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  • Writer's pictureCameron Home Inspections

A Tale of Three Robins and a...Ferret?

Updated: Aug 29, 2022

Five robins, actually, including the ever-watchful parents. The Ferret we'll get to a bit later...

I had the unique opportunity to monitor a robin nest at a vacant house in St Louis. The owners were conducting extensive renovations in order to eventually rent out the place. Although contractors had routinely been in and around the property doing their work, a pair of robins felt comfortable enough to build a nest in the space between a downspout elbow and post on the front porch.

I performed a pre-renovation inspection for the investors who purchased the property, so they had a decent idea for necessary repairs. Of course, a home inspection does not take the place of municipal code and occupancy inspections with their applicable permits, but it serves as a good baseline.

While I could go into detail about the structural, functional, and safety deficiencies I found during my initial inspection, this post will simply be about spring time in St Louis and one of the many tools that I bring to my inspections. The Ferret PRO is what I used to capture these images. This camera also records video with audio which you can find on my Facebook page by clicking here if you'd like! Sorry if you were expecting a real ferret...ya know, the sock-stealing furry things.

The image below is from a recent inspection. Before using this camera, I would have had to set up a ladder in order to properly inspect first floor gutters. As you might imagine, the small camera head is on a telescoping pole. It has a flexible connection at the head to achieve whichever angle best allows me to see what I need to get "eyes-on." This saves a ton of time (as opposed to moving a ladder around the house to climb up-and-down-and-up-and-down...) and makes for a safer inspection by minimizing ladder use. While I am very comfortable on a ladder and have been on more roofs than I can remember, I will always take the opportunity to mitigate risk when possible...and my Ferret camera allows me to do just that while not sacrificing the quality of the inspection.

Clogged gutters, gutter inspection, home inspection camera
These negative-sloped gutters were full of debris! No ladder required to get a good look here.

This camera has also allowed me to reach harder or more dangerous areas like chimney flues or second floor gutters once I was on the roof. Sometimes, when equipment or components are installed in such a way that I cannot physically get to them, the Ferret provides the access I need! Case in point - have a look at the lattice surrounding the deck below. I could sort of squat down and peer through the openings, but still could not see the ledger board or connections very well because of the angle and poor lighting. Sure, I could juggle my flashlight and camera to maybe see those critical areas better, but my compact camera on a stick makes it so much more effective.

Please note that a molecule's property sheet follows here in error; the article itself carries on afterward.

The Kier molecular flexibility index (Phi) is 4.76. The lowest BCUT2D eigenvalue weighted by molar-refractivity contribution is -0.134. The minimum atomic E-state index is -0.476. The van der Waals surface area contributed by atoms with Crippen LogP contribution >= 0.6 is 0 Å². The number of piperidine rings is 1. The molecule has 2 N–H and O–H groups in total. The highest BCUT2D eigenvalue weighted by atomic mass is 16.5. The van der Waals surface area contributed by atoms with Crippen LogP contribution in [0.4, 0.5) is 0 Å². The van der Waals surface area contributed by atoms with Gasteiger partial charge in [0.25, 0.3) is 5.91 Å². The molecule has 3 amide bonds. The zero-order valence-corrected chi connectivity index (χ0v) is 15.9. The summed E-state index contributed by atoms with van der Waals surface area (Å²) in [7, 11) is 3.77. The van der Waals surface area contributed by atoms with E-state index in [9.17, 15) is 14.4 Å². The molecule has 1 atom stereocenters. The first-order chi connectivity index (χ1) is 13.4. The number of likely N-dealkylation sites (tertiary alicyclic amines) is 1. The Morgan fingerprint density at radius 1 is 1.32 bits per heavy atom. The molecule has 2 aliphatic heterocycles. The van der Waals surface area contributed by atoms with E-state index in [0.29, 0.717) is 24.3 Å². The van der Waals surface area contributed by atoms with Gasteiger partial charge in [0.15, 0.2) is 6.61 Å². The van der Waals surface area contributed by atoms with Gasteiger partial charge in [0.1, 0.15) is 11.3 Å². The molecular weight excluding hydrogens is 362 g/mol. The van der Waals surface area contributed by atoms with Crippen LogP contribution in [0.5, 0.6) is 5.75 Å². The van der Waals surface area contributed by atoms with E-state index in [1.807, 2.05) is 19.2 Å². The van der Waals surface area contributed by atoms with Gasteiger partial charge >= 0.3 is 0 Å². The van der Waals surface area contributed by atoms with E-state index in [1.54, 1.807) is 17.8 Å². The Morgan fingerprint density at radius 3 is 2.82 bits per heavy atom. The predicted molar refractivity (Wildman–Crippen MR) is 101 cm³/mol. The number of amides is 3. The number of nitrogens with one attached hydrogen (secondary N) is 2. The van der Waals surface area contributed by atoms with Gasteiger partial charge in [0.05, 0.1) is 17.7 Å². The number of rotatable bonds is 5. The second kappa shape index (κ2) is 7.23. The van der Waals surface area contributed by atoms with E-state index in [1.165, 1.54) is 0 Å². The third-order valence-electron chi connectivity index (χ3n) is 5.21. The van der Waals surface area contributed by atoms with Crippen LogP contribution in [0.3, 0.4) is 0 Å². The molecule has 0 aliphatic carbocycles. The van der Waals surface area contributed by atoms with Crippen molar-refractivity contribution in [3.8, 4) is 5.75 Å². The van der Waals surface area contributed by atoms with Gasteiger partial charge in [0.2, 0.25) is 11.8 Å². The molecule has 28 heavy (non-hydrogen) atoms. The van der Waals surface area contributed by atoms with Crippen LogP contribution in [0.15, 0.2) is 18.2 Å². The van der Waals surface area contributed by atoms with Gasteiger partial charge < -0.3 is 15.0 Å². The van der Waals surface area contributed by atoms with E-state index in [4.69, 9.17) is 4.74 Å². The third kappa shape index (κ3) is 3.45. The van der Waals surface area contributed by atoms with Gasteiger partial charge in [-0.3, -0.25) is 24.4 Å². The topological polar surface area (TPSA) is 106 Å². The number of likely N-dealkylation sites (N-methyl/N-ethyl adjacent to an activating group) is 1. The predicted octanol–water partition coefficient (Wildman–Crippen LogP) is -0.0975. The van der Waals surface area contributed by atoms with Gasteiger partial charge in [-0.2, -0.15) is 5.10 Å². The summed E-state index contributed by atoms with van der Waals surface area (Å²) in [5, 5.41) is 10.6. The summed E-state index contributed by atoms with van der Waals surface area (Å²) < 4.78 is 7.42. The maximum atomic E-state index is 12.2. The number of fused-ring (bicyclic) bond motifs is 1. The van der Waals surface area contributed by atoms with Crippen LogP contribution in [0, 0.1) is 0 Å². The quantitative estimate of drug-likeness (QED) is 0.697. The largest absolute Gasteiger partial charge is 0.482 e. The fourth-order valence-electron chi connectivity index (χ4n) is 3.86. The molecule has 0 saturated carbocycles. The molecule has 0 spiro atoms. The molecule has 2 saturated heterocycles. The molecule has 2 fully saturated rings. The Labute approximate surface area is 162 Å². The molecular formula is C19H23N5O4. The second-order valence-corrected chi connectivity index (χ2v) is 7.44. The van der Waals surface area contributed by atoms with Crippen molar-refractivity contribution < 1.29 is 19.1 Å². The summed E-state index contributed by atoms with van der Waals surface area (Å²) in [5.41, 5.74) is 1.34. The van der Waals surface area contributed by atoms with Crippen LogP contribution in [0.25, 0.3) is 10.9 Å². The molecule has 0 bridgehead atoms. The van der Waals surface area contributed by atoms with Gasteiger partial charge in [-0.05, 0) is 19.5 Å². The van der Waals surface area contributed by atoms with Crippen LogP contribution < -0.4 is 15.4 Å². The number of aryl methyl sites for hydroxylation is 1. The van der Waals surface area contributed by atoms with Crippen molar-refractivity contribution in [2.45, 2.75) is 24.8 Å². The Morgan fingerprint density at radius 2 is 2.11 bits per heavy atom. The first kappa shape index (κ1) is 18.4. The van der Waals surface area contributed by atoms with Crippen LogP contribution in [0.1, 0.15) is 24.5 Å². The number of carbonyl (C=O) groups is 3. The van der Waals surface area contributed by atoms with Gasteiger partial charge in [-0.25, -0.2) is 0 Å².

View without Ferret

I couldn't just remove the lattice and crawl under since it was permanently attached - but my Ferret camera provided all the access, angles, and illumination I needed to give my clients a "heads up" based on what I found. By the way...if a deck fails, it's usually catastrophic and typically (90% of the time!) happens where the deck is connected to the house.

deck inspection
View with Ferret (LED lights on camera head)

deck inspection, bad construction
Deficiencies were found all over (and under!) this deck...improper fasteners (material and spacing) shown here.

Now...back to the robins! Below you'll find photos as I monitored the nest. While I typically wouldn't conduct extended projects like this...the property is walking distance from home so I couldn't pass up the opportunity :)

Ferret inspection camera
The camera is controlled by WiFi on the phone app

robin eggs, blue eggs, robin nest
Robin Egg Blue
robin nest, baby robins
Not sure when they hatched, but this was taken June 27th

To avoid undue stress on the wild birds, I opted to monitor them from a far after I realized they hatched. When the nest was finally empty, the property owners removed it and cleaned up the area that had gathered its fair share of bug remains and bird...stuff, but we all had a good time monitoring the robin family through the spring and early summer!

Thanks for reading - I hope you'll continue following along with my blog posts as I bring valuable information and insight about the home inspection process as well as some fun content like this, when the opportunities present themselves. Call, text, or email at any time with questions or to schedule your home inspection! Don't want to miss future blog posts? Click here and subscribe at the bottom of the page! -Jon ASHI #265859 406-306-1331

*The views and opinions expressed in this blog are those of the author and do not necessarily reflect the official policy or position of any other agency, organization, employer or company.

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